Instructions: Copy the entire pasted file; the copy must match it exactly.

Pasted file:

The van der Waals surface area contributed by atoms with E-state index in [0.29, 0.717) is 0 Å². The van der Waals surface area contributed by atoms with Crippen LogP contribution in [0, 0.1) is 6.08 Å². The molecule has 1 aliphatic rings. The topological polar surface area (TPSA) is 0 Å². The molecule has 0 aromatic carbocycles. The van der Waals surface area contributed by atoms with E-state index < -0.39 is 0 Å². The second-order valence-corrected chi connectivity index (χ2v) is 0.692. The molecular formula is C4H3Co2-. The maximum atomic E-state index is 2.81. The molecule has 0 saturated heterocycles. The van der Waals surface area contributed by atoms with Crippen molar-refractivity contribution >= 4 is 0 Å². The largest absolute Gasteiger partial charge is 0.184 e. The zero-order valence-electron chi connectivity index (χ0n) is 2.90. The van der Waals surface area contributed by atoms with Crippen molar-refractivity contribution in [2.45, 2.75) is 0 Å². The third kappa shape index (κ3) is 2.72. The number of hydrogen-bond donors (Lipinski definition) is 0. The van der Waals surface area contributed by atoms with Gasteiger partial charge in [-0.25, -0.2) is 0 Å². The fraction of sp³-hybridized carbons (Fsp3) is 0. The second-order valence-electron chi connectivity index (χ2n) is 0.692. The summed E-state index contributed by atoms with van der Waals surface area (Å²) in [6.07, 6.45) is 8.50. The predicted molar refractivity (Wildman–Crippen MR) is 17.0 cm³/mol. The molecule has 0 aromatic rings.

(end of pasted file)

The van der Waals surface area contributed by atoms with E-state index in [0.29, 0.717) is 0 Å². The van der Waals surface area contributed by atoms with Crippen LogP contribution in [0, 0.1) is 6.08 Å². The molecule has 1 aliphatic rings. The topological polar surface area (TPSA) is 0 Å². The molecule has 0 aromatic carbocycles. The van der Waals surface area contributed by atoms with E-state index < -0.39 is 0 Å². The second-order valence-corrected chi connectivity index (χ2v) is 0.692. The molecular formula is C4H3Co2-. The maximum atomic E-state index is 2.81. The molecule has 0 saturated heterocycles. The van der Waals surface area contributed by atoms with Crippen molar-refractivity contribution >= 4 is 0 Å². The largest absolute Gasteiger partial charge is 0.184 e. The zero-order valence-electron chi connectivity index (χ0n) is 2.90. The van der Waals surface area contributed by atoms with Crippen molar-refractivity contribution in [2.45, 2.75) is 0 Å². The third kappa shape index (κ3) is 2.72. The number of hydrogen-bond donors (Lipinski definition) is 0. The van der Waals surface area contributed by atoms with Gasteiger partial charge in [-0.25, -0.2) is 0 Å². The fraction of sp³-hybridized carbons (Fsp3) is 0. The second-order valence-electron chi connectivity index (χ2n) is 0.692. The summed E-state index contributed by atoms with van der Waals surface area (Å²) in [6.07, 6.45) is 8.50. The predicted molar refractivity (Wildman–Crippen MR) is 17.0 cm³/mol. The molecule has 0 aromatic rings.